• For the new-build yacht or even the purchase of a second-hand yacht, it is essential to have a proper survey and sea trial on delivery with full tests of all electrical systems. Indeed, inspections of systems should ideally take place during the build process. 

  • When going into a yard or carrying out any works, owners ought to ensure that the yard and any subcontractors have adequate insurance cover. Insurers may be expected to apply terms more stringently in relation to requiring oversight of subcontractors, and a failure to comply with policy terms could result in a claim not being covered.

  • In terms of ongoing maintenance, Dr Nick Carey of Hawkins & Associates (forensic scientists and engineers) recommends that: “Consideration should be given for a requirement for periodic electrical testing (i.e. insulation resistance, continuity of conductors, earth leakage operation time etc.) testing and associated electrical certification which reports the test results for each circuit on-board yachts, as is often required for buildings in the UK. Periodic testing often highlights developing or active electrical faults, the correct operation of safety devices (i.e. earth leakage devices such as RCDs) and/or deteriorating electrical insulation etc.”

  • Early fire detection alarms and systems are essential in giving crew, marinas and firefighting services early notice of fires, with every second and minute being crucial. Such detection systems also ought to be in the proximity of the hazardous items. 

  • The crew who are looking after and charging superyacht toys need to be made more aware of the dangers of the equipment they are using, particularly in a marine environment. Manuals should be read and followed, and the manufacturers notified of any issues. Dr Nick Carey explains: “Consideration should be given for the storage of lithium battery packs especially while they are being charged. Substantial enclosures lined with fire resistant material, with fire detection and suppression systems) could form a part of the water sports equipment storage area to store and charge lithium battery packs).”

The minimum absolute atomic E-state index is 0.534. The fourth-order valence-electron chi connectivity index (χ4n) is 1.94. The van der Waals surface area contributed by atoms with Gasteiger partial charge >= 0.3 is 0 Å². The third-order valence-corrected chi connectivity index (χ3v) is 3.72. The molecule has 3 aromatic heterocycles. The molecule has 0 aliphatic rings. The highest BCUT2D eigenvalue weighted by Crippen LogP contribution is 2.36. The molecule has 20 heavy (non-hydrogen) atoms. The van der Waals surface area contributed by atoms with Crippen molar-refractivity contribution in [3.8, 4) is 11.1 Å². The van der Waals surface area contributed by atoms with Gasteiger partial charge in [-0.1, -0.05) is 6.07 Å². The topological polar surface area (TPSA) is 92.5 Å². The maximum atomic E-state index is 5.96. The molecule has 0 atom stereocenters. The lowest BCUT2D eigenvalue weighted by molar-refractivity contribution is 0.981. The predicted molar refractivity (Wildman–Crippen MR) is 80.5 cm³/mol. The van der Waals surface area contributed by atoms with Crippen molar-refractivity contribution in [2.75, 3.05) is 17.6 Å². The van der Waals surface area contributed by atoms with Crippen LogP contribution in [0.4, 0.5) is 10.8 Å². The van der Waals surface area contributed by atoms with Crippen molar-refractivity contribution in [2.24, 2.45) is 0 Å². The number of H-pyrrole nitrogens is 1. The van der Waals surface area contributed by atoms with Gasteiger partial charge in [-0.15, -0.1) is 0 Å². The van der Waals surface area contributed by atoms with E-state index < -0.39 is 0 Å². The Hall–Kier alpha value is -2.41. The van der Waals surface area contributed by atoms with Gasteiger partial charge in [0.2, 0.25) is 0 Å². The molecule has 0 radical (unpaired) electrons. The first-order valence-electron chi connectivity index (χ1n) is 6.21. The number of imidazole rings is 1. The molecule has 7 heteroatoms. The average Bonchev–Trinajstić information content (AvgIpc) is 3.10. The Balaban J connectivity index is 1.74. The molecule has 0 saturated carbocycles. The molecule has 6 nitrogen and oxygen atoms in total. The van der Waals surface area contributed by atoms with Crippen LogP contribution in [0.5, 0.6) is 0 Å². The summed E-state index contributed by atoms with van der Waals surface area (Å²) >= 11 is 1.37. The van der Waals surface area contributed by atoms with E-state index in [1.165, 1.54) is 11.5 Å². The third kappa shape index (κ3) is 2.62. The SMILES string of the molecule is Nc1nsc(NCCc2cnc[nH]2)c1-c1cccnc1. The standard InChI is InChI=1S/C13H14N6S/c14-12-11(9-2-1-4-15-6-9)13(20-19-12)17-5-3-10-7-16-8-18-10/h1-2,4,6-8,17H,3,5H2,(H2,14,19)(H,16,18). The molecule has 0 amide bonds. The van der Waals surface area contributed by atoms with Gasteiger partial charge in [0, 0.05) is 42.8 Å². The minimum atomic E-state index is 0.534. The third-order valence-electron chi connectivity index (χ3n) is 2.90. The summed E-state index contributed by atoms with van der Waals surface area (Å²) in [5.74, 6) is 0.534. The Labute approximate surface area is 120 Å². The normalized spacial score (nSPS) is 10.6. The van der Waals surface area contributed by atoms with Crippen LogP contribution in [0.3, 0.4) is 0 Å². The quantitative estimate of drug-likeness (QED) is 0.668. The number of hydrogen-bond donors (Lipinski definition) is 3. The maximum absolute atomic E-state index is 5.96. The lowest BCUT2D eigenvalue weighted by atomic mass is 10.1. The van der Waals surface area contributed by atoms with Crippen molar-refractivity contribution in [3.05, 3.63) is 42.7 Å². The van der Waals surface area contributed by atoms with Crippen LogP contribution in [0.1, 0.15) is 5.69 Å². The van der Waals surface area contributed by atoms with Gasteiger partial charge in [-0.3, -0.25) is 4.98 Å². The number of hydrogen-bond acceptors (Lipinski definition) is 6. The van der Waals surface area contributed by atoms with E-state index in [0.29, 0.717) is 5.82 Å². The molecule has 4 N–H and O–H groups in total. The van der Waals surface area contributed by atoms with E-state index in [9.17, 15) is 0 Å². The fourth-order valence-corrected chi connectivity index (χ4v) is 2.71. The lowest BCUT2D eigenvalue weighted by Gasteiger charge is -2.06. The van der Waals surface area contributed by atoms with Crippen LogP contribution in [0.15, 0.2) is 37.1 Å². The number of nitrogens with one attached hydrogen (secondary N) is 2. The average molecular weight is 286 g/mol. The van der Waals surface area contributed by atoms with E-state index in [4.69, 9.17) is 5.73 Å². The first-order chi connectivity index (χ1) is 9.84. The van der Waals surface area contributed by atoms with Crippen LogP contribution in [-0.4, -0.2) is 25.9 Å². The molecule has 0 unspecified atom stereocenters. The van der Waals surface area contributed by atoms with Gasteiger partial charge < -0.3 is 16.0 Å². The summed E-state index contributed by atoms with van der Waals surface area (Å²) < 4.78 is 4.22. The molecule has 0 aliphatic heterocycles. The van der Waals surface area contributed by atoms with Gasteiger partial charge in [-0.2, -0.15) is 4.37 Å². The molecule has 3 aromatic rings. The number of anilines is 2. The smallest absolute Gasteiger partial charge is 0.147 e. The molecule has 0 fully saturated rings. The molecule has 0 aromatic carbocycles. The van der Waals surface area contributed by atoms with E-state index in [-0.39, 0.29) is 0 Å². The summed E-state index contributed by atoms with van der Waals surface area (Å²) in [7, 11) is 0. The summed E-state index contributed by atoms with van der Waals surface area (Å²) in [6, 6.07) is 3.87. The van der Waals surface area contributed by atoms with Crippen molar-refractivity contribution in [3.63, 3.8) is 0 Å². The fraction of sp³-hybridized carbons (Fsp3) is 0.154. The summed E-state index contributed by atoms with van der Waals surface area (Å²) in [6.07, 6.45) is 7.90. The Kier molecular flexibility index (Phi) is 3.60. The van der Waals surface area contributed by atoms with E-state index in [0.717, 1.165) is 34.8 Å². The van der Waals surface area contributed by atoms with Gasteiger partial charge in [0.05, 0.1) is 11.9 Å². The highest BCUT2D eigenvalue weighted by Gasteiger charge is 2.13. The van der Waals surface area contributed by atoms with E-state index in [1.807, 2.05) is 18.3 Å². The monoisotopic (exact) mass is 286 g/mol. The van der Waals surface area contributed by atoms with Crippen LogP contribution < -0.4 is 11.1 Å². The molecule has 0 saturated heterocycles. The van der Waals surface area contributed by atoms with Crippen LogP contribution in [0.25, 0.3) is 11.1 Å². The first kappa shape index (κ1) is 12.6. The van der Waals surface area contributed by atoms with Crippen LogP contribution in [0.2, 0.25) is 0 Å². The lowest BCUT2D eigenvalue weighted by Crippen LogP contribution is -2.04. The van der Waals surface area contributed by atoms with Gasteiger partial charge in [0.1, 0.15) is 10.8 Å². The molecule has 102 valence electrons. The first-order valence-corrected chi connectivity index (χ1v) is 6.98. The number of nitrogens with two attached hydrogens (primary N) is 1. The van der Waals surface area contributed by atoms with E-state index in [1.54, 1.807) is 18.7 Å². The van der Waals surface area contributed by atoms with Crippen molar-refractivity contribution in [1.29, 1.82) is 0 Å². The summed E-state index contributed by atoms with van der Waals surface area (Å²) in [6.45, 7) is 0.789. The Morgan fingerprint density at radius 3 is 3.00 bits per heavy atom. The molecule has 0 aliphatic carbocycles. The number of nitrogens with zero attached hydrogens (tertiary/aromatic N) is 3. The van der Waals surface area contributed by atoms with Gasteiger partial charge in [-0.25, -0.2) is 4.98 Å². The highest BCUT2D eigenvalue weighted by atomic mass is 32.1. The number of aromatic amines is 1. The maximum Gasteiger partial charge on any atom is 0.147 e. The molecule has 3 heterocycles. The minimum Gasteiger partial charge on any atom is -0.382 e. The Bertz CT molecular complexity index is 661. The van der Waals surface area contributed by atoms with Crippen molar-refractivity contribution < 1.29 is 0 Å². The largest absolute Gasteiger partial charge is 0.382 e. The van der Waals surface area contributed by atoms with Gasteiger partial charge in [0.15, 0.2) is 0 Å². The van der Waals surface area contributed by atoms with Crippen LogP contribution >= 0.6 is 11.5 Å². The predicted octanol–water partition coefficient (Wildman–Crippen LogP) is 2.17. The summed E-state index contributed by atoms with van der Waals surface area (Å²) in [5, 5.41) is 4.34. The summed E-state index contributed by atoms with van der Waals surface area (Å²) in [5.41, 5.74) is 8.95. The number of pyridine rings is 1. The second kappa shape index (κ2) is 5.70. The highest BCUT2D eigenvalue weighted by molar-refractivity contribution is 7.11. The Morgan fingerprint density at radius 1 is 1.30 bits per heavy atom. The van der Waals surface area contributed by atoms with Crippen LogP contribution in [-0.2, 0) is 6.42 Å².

• Owners should ensure that any yacht crew has adequate fire training, which addresses the risks of both electrical fires and lithium battery fires.

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Greater awareness of the risks amongst the crew who are handling tenders and toys with lithium batteries might go a long way to averting future fires. The Flag state report for KANGA confirmed that “the crew did not seem fully aware of the hazards associated with the lithium-ion batteries, which resulted in an inadequate assessment of the risks involved with these batteries, even after three of the four batteries were found leaking.”

In the unfortunate event of an incident, insurers really do need the full cooperation of the owner, manager and crew to carry out their investigation. Of course, at the outset, and subject to the levels of shock and trauma, obtaining contemporaneous evidence is crucial. What is less well understood is that one can be constrained by, or obliged to follow, the processes within the jurisdiction where the incident happened, resulting in considerable delays until key evidence is released, if at all. The ensuing legal proceedings may take years to unfold and so ongoing cooperation between insurers and assured really does need to continue long after the event.

The reliance on witness statements can be mitigated against if all operational and maintenance records are not lost in the fire. It is prudent for owners or yacht managers to have a centralised location ashore for backing up correspondence and documents. Crews should also avoid communicating with key contractors and yards via social media and messaging services unless these are also regularly backed up. 

A related issue is whether marinas, keen to retain the custom of superyacht owners, will now invest in enhanced firefighting capabilities, so as to limit the spread of yacht fires which do occur.

It seems to us that the increased incidence of such fires is not attributable to one single root cause but, rather, is the culmination of several related issues. Owners must appreciate that insurers, yards and marinas will inevitably begin to enforce more stringent stipulations, concerning the equipment brought on board, how it is used and regarding safe manning requirements. Ultimately, a heightened risk awareness and concomitant reduction in the occurrence of fire is a better outcome for all concerned.

A partner in Penningtons Manches Cooper's London office, Sarah is the head of the yacht team advising on all matters relating to superyacht ownership with considerable expertise in handling claims and disputes, including casualties and insurance issues.